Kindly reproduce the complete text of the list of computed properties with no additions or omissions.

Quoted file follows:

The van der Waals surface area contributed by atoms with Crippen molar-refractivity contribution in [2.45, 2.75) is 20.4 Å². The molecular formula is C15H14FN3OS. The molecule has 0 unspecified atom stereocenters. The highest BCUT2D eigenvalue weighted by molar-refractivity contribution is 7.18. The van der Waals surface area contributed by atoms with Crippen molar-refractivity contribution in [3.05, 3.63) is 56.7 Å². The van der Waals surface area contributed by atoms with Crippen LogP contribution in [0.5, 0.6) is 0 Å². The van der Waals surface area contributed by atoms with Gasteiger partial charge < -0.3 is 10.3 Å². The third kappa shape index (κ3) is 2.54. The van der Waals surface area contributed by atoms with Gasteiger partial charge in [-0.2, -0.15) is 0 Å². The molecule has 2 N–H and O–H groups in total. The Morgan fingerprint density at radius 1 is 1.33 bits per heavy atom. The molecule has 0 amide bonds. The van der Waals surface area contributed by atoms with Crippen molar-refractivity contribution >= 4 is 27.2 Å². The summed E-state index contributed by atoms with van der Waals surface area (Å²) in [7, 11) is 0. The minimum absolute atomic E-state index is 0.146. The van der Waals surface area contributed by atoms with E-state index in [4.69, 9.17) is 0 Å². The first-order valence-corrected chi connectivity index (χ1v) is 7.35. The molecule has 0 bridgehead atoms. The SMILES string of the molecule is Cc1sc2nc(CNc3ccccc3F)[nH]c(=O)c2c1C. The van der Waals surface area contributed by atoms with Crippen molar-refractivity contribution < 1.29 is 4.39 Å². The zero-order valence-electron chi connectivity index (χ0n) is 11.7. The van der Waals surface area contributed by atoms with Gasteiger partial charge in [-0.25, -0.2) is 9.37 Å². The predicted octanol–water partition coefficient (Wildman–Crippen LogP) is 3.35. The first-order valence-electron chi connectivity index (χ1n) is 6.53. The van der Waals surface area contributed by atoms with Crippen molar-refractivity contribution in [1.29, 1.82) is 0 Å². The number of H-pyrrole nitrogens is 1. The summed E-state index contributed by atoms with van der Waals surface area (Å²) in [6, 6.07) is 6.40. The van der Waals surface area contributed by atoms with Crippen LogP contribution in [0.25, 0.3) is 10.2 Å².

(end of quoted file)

The van der Waals surface area contributed by atoms with Crippen molar-refractivity contribution in [2.45, 2.75) is 20.4 Å². The molecular formula is C15H14FN3OS. The molecule has 0 unspecified atom stereocenters. The highest BCUT2D eigenvalue weighted by molar-refractivity contribution is 7.18. The van der Waals surface area contributed by atoms with Crippen molar-refractivity contribution in [3.05, 3.63) is 56.7 Å². The van der Waals surface area contributed by atoms with Crippen LogP contribution in [0.5, 0.6) is 0 Å². The van der Waals surface area contributed by atoms with Gasteiger partial charge < -0.3 is 10.3 Å². The third kappa shape index (κ3) is 2.54. The van der Waals surface area contributed by atoms with Gasteiger partial charge in [-0.2, -0.15) is 0 Å². The molecule has 2 N–H and O–H groups in total. The Morgan fingerprint density at radius 1 is 1.33 bits per heavy atom. The molecule has 0 amide bonds. The van der Waals surface area contributed by atoms with Crippen molar-refractivity contribution >= 4 is 27.2 Å². The summed E-state index contributed by atoms with van der Waals surface area (Å²) in [7, 11) is 0. The minimum absolute atomic E-state index is 0.146. The van der Waals surface area contributed by atoms with E-state index in [4.69, 9.17) is 0 Å². The first-order valence-corrected chi connectivity index (χ1v) is 7.35. The molecule has 0 bridgehead atoms. The SMILES string of the molecule is Cc1sc2nc(CNc3ccccc3F)[nH]c(=O)c2c1C. The van der Waals surface area contributed by atoms with Crippen molar-refractivity contribution < 1.29 is 4.39 Å². The zero-order valence-electron chi connectivity index (χ0n) is 11.7. The van der Waals surface area contributed by atoms with Gasteiger partial charge in [-0.25, -0.2) is 9.37 Å². The predicted octanol–water partition coefficient (Wildman–Crippen LogP) is 3.35. The first-order valence-electron chi connectivity index (χ1n) is 6.53. The van der Waals surface area contributed by atoms with Crippen molar-refractivity contribution in [1.29, 1.82) is 0 Å². The number of H-pyrrole nitrogens is 1. The summed E-state index contributed by atoms with van der Waals surface area (Å²) in [6, 6.07) is 6.40. The van der Waals surface area contributed by atoms with Crippen LogP contribution in [0.25, 0.3) is 10.2 Å².